The following editorial appeared in the November 6, 2021 edition of The Daily Sun.
OUR POSITION: Recent reports of the poor condition of our harbor and waterways make it imperative that we get even more serious about taking action to reverse their degradation.
It’s not a new problem. And we likely don’t need reports from experts to tell us what we should already know.
But, just in case you haven’t been listening, leaky septic tanks and fertilizer are ruining our once-pristine waters.
And, while Charlotte County commissioners deserve a lot of credit for what they’ve accomplished the last few years, there is much more to do. It’s time to put the metal to the pedal and stop the pollution.
A report last week said Charlotte Harbor is environmentally impaired. That means it’s sick. One of our biggest assets as a community — a place where we love to sail boats, swim on the Fourth of July and take photos of sunsets — is not a good place for fish, manatees and, pretty soon, maybe for humans.
Charlotte County Water Quality Manager Brendan Moody – whose hiring is one of the chief advancements in the battle to keep our waters clean the county has taken – gave the report to commissioners and the public. His resulting recommendation is the state needs to create a basin management action plan.
The bottom line is there is too much nitrogen and phosphorus in the water, he said according to a Daily Sun article by Betsy Calvert. That nitrogen and phosphorus come from sewage and fertilizer. The fertilizer mostly runs off our lawns and landscaping and most of the sewage comes from septic tanks.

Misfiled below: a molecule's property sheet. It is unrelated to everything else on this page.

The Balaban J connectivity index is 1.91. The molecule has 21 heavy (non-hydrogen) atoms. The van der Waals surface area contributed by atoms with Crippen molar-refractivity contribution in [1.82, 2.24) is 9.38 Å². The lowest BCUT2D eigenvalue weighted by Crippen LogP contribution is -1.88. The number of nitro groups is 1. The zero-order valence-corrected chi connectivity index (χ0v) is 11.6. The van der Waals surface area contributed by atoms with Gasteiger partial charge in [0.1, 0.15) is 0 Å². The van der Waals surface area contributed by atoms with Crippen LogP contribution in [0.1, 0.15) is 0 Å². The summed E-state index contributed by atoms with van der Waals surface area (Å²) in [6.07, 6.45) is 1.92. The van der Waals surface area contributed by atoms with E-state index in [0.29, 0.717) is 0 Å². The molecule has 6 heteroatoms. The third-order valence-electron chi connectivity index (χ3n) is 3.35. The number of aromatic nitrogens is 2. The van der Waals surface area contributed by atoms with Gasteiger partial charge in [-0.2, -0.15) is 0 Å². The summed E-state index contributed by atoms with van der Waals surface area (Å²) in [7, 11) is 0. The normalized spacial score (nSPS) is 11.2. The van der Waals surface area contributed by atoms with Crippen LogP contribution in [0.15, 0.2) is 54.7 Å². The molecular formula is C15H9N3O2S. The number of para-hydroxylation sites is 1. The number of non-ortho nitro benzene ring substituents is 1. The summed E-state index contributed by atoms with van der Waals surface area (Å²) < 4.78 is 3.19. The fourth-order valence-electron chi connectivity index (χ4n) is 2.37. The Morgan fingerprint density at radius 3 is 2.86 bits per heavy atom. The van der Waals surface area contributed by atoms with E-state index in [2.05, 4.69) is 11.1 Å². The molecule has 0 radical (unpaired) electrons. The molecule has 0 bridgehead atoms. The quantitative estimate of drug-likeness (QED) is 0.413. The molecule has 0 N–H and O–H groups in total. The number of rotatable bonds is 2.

The county, of course, has launched an ambitious movement to replace septic tanks, especially in residential areas close to waterways. The program is going well, despite objections from homeowners about the costs. But, because of costs, the pace of the program is slower than most would like and there are several areas where conversion is not underway or even planned where sewers are badly needed.
Prior to Moody’s report, another story appeared in the Daily Sun highlighting Florida’s loss of seagrass and the deadly impact it was having on the manatee population.
Manatees make the seagrass the basis of their diet. If there’s not enough seagrass, manatees starve. According to the Associated Press article, 959 manatees have died this year in Florida as of Oct. 1. That is the most ever found dead in one year and we have a couple of months left — months that typically find the manatee migration heavier as temperatures up north plummet.
So what is killing the seagrass? We imagine you can guess. Poor water quality due to fertilizer runoff – especially from farming north of Lake Okeechobee – and wastewater discharges. That can cause algae blooms that blot out sunlight seagrass needs to grow.
What can we do to restore the health of our harbor and waterways?
Moody says the Florida Department of Environmental Protection is leaning on the Coastal and Heartland National Estuary Partnership, based in Punta Gorda, to come up with a plan. Part of that plan would involve restoring the natural flow of freshwater from the Babcock wildlife management area in east Charlotte County across Interstate 75 into Charlotte Harbor.
Moody expects DEP to hold hearings in the spring and ramp up water samplings from waters in our area to help move toward restoration.
These moves should help, but we need continued funding from DEP for sewer conversions and we need more regulations on fertilizing.
There must be a sense of urgency about the problem because our waterways are the lifeblood of our little paradise.
Image Credits: Sun Coast Media Group